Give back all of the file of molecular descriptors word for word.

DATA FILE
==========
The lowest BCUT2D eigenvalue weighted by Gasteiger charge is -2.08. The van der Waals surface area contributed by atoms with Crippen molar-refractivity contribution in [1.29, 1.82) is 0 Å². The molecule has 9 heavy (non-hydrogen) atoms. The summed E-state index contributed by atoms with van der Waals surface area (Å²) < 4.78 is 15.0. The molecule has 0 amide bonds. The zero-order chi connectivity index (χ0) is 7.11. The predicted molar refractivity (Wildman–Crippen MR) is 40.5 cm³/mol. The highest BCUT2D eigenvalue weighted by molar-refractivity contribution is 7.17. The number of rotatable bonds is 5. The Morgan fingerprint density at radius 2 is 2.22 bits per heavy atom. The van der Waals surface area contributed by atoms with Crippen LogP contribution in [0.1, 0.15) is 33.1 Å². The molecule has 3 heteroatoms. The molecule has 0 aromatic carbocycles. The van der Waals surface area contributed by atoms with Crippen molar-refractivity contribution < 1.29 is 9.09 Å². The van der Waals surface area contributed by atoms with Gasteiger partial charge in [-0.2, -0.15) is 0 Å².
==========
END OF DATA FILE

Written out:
The lowest BCUT2D eigenvalue weighted by Gasteiger charge is -2.08. The van der Waals surface area contributed by atoms with Crippen molar-refractivity contribution in [1.29, 1.82) is 0 Å². The molecule has 9 heavy (non-hydrogen) atoms. The summed E-state index contributed by atoms with van der Waals surface area (Å²) < 4.78 is 15.0. The molecule has 0 amide bonds. The zero-order chi connectivity index (χ0) is 7.11. The predicted molar refractivity (Wildman–Crippen MR) is 40.5 cm³/mol. The highest BCUT2D eigenvalue weighted by molar-refractivity contribution is 7.17. The number of rotatable bonds is 5. The Morgan fingerprint density at radius 2 is 2.22 bits per heavy atom. The van der Waals surface area contributed by atoms with Crippen LogP contribution in [0.1, 0.15) is 33.1 Å². The molecule has 3 heteroatoms. The molecule has 0 aromatic carbocycles. The van der Waals surface area contributed by atoms with Crippen molar-refractivity contribution < 1.29 is 9.09 Å². The van der Waals surface area contributed by atoms with Gasteiger partial charge in [-0.2, -0.15) is 0 Å².